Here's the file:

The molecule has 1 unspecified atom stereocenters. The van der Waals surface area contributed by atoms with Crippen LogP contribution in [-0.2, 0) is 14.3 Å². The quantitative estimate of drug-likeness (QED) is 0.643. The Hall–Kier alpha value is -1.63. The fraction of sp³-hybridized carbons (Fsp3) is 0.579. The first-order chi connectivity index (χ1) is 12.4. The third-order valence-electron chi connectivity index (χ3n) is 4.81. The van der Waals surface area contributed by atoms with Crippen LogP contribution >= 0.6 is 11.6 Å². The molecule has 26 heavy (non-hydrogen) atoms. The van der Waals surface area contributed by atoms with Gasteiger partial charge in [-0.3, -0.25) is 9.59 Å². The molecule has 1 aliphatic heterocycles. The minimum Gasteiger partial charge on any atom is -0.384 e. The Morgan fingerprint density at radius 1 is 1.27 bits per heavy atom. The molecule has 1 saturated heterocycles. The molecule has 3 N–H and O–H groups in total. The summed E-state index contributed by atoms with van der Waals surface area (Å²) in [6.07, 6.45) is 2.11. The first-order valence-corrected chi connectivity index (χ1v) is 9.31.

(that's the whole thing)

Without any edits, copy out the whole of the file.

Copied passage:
The molecule has 1 unspecified atom stereocenters. The van der Waals surface area contributed by atoms with Crippen LogP contribution in [-0.2, 0) is 14.3 Å². The quantitative estimate of drug-likeness (QED) is 0.643. The Hall–Kier alpha value is -1.63. The fraction of sp³-hybridized carbons (Fsp3) is 0.579. The first-order chi connectivity index (χ1) is 12.4. The third-order valence-electron chi connectivity index (χ3n) is 4.81. The van der Waals surface area contributed by atoms with Crippen LogP contribution >= 0.6 is 11.6 Å². The molecule has 26 heavy (non-hydrogen) atoms. The van der Waals surface area contributed by atoms with Gasteiger partial charge in [-0.3, -0.25) is 9.59 Å². The molecule has 1 aliphatic heterocycles. The minimum Gasteiger partial charge on any atom is -0.384 e. The Morgan fingerprint density at radius 1 is 1.27 bits per heavy atom. The molecule has 1 saturated heterocycles. The molecule has 3 N–H and O–H groups in total. The summed E-state index contributed by atoms with van der Waals surface area (Å²) in [6.07, 6.45) is 2.11. The first-order valence-corrected chi connectivity index (χ1v) is 9.31.